Victors life after the war ended up being almost as colourful as his military service. For a period he was a keen cyclist and a contender for the Empire Games in New Zealand . He was alternatively a Lorry Driver and a Chauffeur, joined the Trades Union movement and the Communist Party although his distrust of those in power (including the Soviet leadership) meant he was immune to much of the propaganda that he was exposed to. Despite this he was employed by a Russian Bank and Trade Embassy, ferrying potential intelligence operatives around the country and running shady errands, and all the while working 'unofficially' for MI6! In later life he became a keen motorcyclist and his Russian connections made it easy for him to cross the Iron Curtain to attend Motorcycle Rally's. This time the shady errands were for British Intelligence but he also nurtured contacts in the Hungarian democratic movement and in 1989 (aged 70) found himself present when the frontier wire was cut in Hungary just weeks before the Berlin Wall fell. 

My overwhelming impression of Victor Gregg after reading this book is that if you had to serve in the army in wartime he would be the best mate in the world to have with all the best characteristics of loyalty, courage and comradeship. But being Victors mate was also probably the most dangerous position to be in as it seems everyone around him got picked off as the war went on, leaving Victor somehow unscathed and ready for the next adventure. But while its true he suffered no major physical injuries during his service it is clear from his words that the psychological scars of his experience stayed with him long after the guns fell silent. His wartime experiences never left him and ultimately resulted in the breakdown of his marriage. In later life he began to write down his memoirs and what comes across most in his words is his optimism and upbeat attitude to life.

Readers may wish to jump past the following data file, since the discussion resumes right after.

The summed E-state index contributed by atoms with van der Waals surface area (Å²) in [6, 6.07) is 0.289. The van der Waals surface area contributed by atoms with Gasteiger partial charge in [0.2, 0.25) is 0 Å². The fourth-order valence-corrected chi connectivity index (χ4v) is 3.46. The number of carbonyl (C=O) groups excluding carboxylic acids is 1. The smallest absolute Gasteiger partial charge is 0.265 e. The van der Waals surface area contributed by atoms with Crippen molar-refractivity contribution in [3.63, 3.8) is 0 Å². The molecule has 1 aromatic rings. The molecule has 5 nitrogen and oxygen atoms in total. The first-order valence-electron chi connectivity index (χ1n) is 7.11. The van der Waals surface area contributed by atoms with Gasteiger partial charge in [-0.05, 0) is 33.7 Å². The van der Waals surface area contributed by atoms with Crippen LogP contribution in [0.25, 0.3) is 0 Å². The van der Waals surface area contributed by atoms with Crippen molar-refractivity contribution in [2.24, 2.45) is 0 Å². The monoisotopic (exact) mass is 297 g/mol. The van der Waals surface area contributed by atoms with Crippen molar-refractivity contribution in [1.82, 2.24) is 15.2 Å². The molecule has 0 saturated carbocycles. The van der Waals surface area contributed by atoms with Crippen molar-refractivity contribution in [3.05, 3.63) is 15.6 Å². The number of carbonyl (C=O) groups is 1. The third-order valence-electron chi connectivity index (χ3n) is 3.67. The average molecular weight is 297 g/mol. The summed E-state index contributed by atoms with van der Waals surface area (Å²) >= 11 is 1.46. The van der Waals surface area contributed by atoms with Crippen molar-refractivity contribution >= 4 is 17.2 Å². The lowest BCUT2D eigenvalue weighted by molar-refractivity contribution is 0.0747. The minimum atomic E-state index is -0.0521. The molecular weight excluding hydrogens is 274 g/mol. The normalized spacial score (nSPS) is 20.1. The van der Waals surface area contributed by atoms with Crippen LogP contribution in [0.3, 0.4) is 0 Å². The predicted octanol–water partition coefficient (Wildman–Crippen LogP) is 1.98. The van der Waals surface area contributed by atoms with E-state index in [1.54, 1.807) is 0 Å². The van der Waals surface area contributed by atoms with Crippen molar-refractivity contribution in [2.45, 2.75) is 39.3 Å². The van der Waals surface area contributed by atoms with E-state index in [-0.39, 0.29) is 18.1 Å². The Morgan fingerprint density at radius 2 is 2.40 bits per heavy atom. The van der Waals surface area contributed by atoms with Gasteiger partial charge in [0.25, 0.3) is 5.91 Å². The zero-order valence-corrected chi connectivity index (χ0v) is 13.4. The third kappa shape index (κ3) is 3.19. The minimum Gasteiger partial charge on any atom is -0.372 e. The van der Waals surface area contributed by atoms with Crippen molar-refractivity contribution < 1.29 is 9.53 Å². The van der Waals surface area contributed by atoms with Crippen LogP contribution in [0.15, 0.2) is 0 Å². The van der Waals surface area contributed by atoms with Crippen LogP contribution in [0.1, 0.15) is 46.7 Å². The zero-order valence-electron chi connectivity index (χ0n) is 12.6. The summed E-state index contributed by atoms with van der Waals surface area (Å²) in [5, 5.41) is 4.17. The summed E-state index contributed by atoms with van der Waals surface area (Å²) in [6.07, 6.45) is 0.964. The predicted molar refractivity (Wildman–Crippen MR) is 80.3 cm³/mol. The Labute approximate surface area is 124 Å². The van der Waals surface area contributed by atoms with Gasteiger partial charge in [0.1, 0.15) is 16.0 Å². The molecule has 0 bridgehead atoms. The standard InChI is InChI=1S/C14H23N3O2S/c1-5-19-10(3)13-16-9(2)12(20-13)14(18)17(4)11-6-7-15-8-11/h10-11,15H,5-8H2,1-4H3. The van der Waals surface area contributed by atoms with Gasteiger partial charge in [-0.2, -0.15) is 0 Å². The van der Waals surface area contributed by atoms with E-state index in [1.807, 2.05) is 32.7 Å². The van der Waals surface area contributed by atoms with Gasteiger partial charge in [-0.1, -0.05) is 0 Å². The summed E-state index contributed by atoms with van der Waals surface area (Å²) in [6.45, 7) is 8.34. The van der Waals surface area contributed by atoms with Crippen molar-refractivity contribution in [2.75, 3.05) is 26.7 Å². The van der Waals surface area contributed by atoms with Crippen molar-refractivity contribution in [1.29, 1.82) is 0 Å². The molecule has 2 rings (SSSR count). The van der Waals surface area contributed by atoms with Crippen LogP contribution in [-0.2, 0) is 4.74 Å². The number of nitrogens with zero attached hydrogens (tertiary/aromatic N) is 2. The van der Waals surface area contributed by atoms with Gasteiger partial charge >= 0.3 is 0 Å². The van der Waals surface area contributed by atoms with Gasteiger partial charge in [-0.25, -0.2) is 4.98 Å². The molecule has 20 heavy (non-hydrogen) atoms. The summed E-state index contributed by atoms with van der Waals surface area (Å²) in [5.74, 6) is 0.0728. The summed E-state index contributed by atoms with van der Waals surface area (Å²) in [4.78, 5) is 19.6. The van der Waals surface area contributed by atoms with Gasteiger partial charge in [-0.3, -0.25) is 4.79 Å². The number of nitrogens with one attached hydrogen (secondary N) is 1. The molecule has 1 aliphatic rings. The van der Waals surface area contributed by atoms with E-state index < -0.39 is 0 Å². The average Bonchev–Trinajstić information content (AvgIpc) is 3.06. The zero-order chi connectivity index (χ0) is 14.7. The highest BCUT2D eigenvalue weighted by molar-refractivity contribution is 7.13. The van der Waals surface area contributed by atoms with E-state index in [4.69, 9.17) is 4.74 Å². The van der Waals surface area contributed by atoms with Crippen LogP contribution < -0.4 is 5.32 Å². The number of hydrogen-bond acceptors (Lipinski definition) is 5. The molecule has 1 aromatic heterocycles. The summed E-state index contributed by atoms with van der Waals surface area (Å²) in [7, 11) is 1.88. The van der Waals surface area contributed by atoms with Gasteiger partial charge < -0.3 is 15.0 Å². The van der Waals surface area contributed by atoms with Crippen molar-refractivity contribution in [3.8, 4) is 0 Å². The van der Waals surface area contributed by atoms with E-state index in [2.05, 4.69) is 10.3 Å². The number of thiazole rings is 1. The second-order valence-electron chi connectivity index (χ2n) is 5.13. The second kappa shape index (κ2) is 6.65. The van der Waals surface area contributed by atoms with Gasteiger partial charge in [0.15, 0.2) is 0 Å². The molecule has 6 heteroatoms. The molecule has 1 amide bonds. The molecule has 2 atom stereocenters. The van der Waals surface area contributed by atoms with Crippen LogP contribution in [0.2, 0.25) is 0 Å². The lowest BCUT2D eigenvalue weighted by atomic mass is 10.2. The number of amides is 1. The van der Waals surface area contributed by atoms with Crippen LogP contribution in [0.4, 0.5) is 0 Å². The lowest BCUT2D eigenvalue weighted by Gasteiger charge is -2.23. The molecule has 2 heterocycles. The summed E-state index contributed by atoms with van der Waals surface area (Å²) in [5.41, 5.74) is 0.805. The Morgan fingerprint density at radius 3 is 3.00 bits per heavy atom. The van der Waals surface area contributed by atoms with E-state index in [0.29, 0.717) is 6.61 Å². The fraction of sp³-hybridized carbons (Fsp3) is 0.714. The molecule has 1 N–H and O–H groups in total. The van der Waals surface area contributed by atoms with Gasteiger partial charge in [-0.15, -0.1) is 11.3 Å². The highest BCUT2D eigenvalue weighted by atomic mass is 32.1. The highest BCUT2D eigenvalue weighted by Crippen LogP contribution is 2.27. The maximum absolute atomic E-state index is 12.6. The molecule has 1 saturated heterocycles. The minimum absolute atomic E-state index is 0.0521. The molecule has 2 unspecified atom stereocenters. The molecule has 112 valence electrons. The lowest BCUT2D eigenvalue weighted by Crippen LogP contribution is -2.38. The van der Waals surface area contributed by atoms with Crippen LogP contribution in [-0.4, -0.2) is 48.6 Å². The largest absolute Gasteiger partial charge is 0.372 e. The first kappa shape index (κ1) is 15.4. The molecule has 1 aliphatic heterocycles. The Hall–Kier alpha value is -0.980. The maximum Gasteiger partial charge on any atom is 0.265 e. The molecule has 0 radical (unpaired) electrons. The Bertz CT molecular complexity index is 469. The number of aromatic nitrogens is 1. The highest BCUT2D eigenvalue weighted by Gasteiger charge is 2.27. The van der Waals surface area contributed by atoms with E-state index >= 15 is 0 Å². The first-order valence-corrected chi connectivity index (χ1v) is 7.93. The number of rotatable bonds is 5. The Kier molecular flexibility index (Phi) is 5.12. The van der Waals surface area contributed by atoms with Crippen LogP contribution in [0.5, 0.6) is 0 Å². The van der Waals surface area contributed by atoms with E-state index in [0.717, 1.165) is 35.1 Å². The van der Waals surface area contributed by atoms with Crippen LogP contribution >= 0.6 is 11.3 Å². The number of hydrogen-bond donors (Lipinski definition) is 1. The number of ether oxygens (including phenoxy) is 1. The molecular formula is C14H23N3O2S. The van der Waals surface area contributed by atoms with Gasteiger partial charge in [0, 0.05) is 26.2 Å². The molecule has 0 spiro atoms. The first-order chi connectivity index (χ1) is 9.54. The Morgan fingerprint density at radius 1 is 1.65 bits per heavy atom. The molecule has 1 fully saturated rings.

"I believe that when things are getting rough, take a breather and brew up the tea - it'll all come out in the wash"
Considering the things he has seen this is probably the most amazing thing about his story and makes this one of the best memoirs I have read in a long time. 

Paperback: 288 pages
Publisher: Bloomsbury Paperbacks (2011)
Language: English


  1. Sounds a classic must read - added to my list (regrettably? too long)

  2. It looks a great read. I was lucky enough to have worked with and meet various ex soldiers. Most didnt say much especially my Dad who was also in the desert but now and again they would say something. One I always remember was a man called 'Tot' who was captured at Dunkirk He had been in the DLI and surrendered to some Waffen SS. One of them broke his jaw and cheek for the trouble. He spent the war in a camp in Czechoslovakia and then walked right across Europe to get home at the end.He said they pillaged as they came home. He described his officers as young clueless boys and his weapon as much good as a broom shank. Mind he did steal a wonderful German officers leather coat which he had kept all his life.He was quite a boy.

    1. I occasionally get to spend time with some D-Day and Arnhem Vets and they all have some incredible stories to tell. Sounds like your guy is a bit of a character and lucky to have survived to tell the tale.